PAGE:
The Upright Ape: Bipedalism and Human Origins

Why are we the only two-legged creature to develop an exclusively upright gait? And what did it mean to the development of the human species? The Center for Academic Research and Training in Anthropogeny (CARTA) at UC San Diego brings you foremost experts to explore the many facets of these questions in this fascinating series.

Pleistocene Footprints and the Evolution of Human Bipedalism. Efforts to reconstruct gait and other aspects of behavior in extinct hominins continue to be hampered by disagreements over how to interpret anatomical evidence from the fossil record. Brian Richmond (George Washington University) offers unique evidence about early Pleistocene hominin gait and foot shape based on his recent discovery of hominin footprints in the Koobi Fora Formation, Kenya (1.52 Ma).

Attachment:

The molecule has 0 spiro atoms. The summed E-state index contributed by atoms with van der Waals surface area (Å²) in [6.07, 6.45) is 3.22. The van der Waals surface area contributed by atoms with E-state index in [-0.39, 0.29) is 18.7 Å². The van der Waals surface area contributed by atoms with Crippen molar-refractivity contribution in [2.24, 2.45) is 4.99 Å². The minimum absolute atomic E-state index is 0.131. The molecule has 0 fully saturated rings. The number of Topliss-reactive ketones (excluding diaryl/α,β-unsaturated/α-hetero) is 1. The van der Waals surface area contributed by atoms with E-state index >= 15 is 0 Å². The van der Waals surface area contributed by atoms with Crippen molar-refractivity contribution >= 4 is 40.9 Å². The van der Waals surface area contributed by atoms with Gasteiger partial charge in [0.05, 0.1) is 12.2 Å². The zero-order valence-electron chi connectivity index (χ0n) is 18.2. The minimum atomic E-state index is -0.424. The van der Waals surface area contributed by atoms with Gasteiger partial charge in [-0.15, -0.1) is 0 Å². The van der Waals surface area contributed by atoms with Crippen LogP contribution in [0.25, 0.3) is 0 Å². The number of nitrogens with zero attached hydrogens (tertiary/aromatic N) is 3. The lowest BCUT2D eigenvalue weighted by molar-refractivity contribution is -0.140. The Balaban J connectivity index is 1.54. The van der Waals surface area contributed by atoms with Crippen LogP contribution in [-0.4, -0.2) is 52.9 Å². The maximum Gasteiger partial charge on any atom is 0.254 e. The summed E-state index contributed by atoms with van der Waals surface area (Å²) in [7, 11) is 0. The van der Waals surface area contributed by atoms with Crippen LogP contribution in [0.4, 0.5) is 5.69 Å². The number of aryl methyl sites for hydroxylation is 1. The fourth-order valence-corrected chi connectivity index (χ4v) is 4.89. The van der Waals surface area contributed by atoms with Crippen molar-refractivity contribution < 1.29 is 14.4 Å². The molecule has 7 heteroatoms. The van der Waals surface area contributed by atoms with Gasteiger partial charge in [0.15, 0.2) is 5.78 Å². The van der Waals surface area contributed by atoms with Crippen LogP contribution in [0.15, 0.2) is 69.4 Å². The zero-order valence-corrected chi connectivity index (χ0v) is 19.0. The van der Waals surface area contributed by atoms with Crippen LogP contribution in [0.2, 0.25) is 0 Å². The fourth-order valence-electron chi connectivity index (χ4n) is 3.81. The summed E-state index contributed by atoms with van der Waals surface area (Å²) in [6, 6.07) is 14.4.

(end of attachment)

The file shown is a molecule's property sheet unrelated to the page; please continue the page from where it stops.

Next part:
4. Pleistocene Footprints and the Evolution of Human Bipedalism

Go to the Series Home or watch other lectures:

1. Foot and Ankle Diversity in Australopithecus
2. Pelvic Architecture of Australopithecus Sediba and the Genus Homo
3. Insights into Hominin Bipedalism from Gorilla Anatomy
4. Pleistocene Footprints and the Evolution of Human Bipedalism
5. Early Hominin Body Form
6. Limb Strength Proportions and Locomotion in Early Hominins
7. The Evolution and Relevance of Human Running
8. Bipedalism and the Evolution of the Genus Homo
9. Body Fat and Bipedality